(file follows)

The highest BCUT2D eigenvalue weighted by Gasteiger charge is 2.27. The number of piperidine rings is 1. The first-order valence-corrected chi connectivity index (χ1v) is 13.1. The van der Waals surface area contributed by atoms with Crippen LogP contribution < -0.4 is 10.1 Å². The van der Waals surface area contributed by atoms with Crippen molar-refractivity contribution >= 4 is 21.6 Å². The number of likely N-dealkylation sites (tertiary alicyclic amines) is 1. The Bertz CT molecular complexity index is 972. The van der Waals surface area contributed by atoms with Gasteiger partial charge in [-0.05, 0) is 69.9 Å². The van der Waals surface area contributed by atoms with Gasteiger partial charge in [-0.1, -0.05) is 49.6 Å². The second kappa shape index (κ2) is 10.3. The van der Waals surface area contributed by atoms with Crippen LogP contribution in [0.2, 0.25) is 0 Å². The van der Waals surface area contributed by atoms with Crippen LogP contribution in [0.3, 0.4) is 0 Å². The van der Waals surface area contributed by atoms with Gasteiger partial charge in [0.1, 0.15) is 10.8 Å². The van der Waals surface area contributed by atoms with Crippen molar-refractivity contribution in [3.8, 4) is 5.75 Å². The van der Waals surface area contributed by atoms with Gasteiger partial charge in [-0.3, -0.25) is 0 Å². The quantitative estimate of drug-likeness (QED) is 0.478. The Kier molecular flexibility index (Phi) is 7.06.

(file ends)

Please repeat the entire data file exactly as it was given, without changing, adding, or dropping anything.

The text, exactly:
The highest BCUT2D eigenvalue weighted by Gasteiger charge is 2.27. The number of piperidine rings is 1. The first-order valence-corrected chi connectivity index (χ1v) is 13.1. The van der Waals surface area contributed by atoms with Crippen LogP contribution < -0.4 is 10.1 Å². The van der Waals surface area contributed by atoms with Crippen molar-refractivity contribution >= 4 is 21.6 Å². The number of likely N-dealkylation sites (tertiary alicyclic amines) is 1. The Bertz CT molecular complexity index is 972. The van der Waals surface area contributed by atoms with Gasteiger partial charge in [-0.05, 0) is 69.9 Å². The van der Waals surface area contributed by atoms with Gasteiger partial charge in [-0.1, -0.05) is 49.6 Å². The second kappa shape index (κ2) is 10.3. The van der Waals surface area contributed by atoms with Crippen LogP contribution in [0.2, 0.25) is 0 Å². The van der Waals surface area contributed by atoms with Crippen LogP contribution in [0.3, 0.4) is 0 Å². The van der Waals surface area contributed by atoms with Gasteiger partial charge in [0.1, 0.15) is 10.8 Å². The van der Waals surface area contributed by atoms with Crippen molar-refractivity contribution in [3.8, 4) is 5.75 Å². The van der Waals surface area contributed by atoms with Gasteiger partial charge in [-0.3, -0.25) is 0 Å². The quantitative estimate of drug-likeness (QED) is 0.478. The Kier molecular flexibility index (Phi) is 7.06.